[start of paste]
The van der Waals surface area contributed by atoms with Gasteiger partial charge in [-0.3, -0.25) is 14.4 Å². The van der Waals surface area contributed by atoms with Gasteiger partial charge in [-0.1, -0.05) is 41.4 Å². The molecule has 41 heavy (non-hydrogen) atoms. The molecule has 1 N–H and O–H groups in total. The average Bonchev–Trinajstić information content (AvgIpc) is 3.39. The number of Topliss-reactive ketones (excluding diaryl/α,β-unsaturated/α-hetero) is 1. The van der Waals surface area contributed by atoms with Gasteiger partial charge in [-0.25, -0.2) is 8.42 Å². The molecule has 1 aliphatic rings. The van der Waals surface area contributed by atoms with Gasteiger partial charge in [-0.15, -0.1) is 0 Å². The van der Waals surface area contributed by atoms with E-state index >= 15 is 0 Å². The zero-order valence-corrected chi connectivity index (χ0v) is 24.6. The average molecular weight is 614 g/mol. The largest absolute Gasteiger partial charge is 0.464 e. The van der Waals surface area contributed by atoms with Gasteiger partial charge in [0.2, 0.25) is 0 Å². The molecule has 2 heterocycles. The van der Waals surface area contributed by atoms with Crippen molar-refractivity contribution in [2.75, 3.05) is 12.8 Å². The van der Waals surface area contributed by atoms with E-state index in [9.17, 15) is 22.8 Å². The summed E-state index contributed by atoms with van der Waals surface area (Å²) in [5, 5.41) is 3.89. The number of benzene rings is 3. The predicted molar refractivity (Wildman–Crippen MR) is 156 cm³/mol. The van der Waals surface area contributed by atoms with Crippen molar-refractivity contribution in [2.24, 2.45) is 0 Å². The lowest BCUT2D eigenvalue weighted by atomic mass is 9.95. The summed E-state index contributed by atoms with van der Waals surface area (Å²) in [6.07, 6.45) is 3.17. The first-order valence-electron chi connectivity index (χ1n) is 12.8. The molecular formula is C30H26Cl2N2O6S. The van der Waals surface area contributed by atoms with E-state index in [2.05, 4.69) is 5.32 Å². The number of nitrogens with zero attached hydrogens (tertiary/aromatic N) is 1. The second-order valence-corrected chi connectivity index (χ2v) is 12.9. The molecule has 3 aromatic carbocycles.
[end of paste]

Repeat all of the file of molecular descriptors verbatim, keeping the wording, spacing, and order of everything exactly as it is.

The van der Waals surface area contributed by atoms with Gasteiger partial charge in [-0.3, -0.25) is 14.4 Å². The van der Waals surface area contributed by atoms with Gasteiger partial charge in [-0.1, -0.05) is 41.4 Å². The molecule has 41 heavy (non-hydrogen) atoms. The molecule has 1 N–H and O–H groups in total. The average Bonchev–Trinajstić information content (AvgIpc) is 3.39. The number of Topliss-reactive ketones (excluding diaryl/α,β-unsaturated/α-hetero) is 1. The van der Waals surface area contributed by atoms with Gasteiger partial charge in [-0.25, -0.2) is 8.42 Å². The molecule has 1 aliphatic rings. The van der Waals surface area contributed by atoms with Gasteiger partial charge in [-0.15, -0.1) is 0 Å². The van der Waals surface area contributed by atoms with E-state index >= 15 is 0 Å². The zero-order valence-corrected chi connectivity index (χ0v) is 24.6. The average molecular weight is 614 g/mol. The largest absolute Gasteiger partial charge is 0.464 e. The van der Waals surface area contributed by atoms with Gasteiger partial charge in [0.2, 0.25) is 0 Å². The molecule has 2 heterocycles. The van der Waals surface area contributed by atoms with Crippen molar-refractivity contribution in [2.75, 3.05) is 12.8 Å². The van der Waals surface area contributed by atoms with E-state index in [9.17, 15) is 22.8 Å². The summed E-state index contributed by atoms with van der Waals surface area (Å²) in [5, 5.41) is 3.89. The number of benzene rings is 3. The predicted molar refractivity (Wildman–Crippen MR) is 156 cm³/mol. The van der Waals surface area contributed by atoms with Crippen molar-refractivity contribution in [2.24, 2.45) is 0 Å². The lowest BCUT2D eigenvalue weighted by atomic mass is 9.95. The summed E-state index contributed by atoms with van der Waals surface area (Å²) in [6.07, 6.45) is 3.17. The first-order valence-electron chi connectivity index (χ1n) is 12.8. The molecular formula is C30H26Cl2N2O6S. The van der Waals surface area contributed by atoms with E-state index in [2.05, 4.69) is 5.32 Å². The number of nitrogens with zero attached hydrogens (tertiary/aromatic N) is 1. The second-order valence-corrected chi connectivity index (χ2v) is 12.9. The molecule has 3 aromatic carbocycles.